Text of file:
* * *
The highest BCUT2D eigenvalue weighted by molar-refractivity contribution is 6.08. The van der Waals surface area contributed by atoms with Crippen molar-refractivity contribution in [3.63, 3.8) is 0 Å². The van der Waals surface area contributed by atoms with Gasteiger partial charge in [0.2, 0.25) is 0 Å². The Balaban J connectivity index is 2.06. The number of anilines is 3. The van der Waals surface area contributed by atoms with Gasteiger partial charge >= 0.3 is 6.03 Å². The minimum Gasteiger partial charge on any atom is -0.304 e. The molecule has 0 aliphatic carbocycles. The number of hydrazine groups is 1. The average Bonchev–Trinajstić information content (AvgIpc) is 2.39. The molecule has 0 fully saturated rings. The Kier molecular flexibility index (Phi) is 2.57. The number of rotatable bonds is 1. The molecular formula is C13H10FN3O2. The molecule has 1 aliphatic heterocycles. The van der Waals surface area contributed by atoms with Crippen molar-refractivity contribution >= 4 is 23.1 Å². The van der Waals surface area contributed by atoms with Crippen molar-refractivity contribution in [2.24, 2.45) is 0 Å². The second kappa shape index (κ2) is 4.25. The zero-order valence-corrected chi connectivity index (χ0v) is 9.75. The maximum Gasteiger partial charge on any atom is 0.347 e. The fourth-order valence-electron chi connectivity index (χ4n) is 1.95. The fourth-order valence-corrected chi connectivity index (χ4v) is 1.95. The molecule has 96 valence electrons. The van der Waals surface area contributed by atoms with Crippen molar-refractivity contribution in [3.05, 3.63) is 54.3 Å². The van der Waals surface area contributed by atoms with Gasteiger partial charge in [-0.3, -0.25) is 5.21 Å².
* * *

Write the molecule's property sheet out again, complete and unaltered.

The highest BCUT2D eigenvalue weighted by molar-refractivity contribution is 6.08. The van der Waals surface area contributed by atoms with Crippen molar-refractivity contribution in [3.63, 3.8) is 0 Å². The van der Waals surface area contributed by atoms with Gasteiger partial charge in [0.2, 0.25) is 0 Å². The Balaban J connectivity index is 2.06. The number of anilines is 3. The van der Waals surface area contributed by atoms with Gasteiger partial charge >= 0.3 is 6.03 Å². The minimum Gasteiger partial charge on any atom is -0.304 e. The molecule has 0 aliphatic carbocycles. The number of hydrazine groups is 1. The average Bonchev–Trinajstić information content (AvgIpc) is 2.39. The molecule has 0 fully saturated rings. The Kier molecular flexibility index (Phi) is 2.57. The number of rotatable bonds is 1. The molecular formula is C13H10FN3O2. The molecule has 1 aliphatic heterocycles. The van der Waals surface area contributed by atoms with Crippen molar-refractivity contribution >= 4 is 23.1 Å². The van der Waals surface area contributed by atoms with Crippen molar-refractivity contribution in [2.24, 2.45) is 0 Å². The second kappa shape index (κ2) is 4.25. The zero-order valence-corrected chi connectivity index (χ0v) is 9.75. The maximum Gasteiger partial charge on any atom is 0.347 e. The fourth-order valence-electron chi connectivity index (χ4n) is 1.95. The fourth-order valence-corrected chi connectivity index (χ4v) is 1.95. The molecule has 96 valence electrons. The van der Waals surface area contributed by atoms with Crippen molar-refractivity contribution in [3.05, 3.63) is 54.3 Å². The van der Waals surface area contributed by atoms with Gasteiger partial charge in [-0.3, -0.25) is 5.21 Å².